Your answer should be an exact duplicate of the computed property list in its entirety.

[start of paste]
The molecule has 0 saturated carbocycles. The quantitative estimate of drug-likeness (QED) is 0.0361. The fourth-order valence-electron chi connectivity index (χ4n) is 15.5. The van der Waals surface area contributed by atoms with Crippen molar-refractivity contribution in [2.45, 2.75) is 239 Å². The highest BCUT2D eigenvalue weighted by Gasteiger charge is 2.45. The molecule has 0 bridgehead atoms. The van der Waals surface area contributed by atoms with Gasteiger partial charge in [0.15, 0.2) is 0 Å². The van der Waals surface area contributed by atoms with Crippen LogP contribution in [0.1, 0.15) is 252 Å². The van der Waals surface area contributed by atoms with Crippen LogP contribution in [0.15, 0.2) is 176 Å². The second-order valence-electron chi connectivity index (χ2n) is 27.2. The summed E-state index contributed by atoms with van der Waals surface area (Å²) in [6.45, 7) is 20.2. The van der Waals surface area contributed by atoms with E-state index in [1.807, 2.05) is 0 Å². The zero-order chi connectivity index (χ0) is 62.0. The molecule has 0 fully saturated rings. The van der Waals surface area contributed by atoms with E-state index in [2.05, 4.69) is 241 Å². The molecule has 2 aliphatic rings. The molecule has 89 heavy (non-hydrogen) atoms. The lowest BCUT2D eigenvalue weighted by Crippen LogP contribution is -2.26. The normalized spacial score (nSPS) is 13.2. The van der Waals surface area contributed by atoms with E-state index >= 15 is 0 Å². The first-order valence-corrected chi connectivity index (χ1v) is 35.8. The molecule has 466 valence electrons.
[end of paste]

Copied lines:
The molecule has 0 saturated carbocycles. The quantitative estimate of drug-likeness (QED) is 0.0361. The fourth-order valence-electron chi connectivity index (χ4n) is 15.5. The van der Waals surface area contributed by atoms with Crippen molar-refractivity contribution in [2.45, 2.75) is 239 Å². The highest BCUT2D eigenvalue weighted by Gasteiger charge is 2.45. The molecule has 0 bridgehead atoms. The van der Waals surface area contributed by atoms with Gasteiger partial charge in [0.15, 0.2) is 0 Å². The van der Waals surface area contributed by atoms with Crippen LogP contribution in [0.1, 0.15) is 252 Å². The van der Waals surface area contributed by atoms with Crippen LogP contribution in [0.15, 0.2) is 176 Å². The second-order valence-electron chi connectivity index (χ2n) is 27.2. The summed E-state index contributed by atoms with van der Waals surface area (Å²) in [6.45, 7) is 20.2. The van der Waals surface area contributed by atoms with E-state index in [1.807, 2.05) is 0 Å². The zero-order chi connectivity index (χ0) is 62.0. The molecule has 0 fully saturated rings. The van der Waals surface area contributed by atoms with E-state index in [2.05, 4.69) is 241 Å². The molecule has 2 aliphatic rings. The molecule has 89 heavy (non-hydrogen) atoms. The lowest BCUT2D eigenvalue weighted by Crippen LogP contribution is -2.26. The normalized spacial score (nSPS) is 13.2. The van der Waals surface area contributed by atoms with E-state index >= 15 is 0 Å². The first-order valence-corrected chi connectivity index (χ1v) is 35.8. The molecule has 466 valence electrons.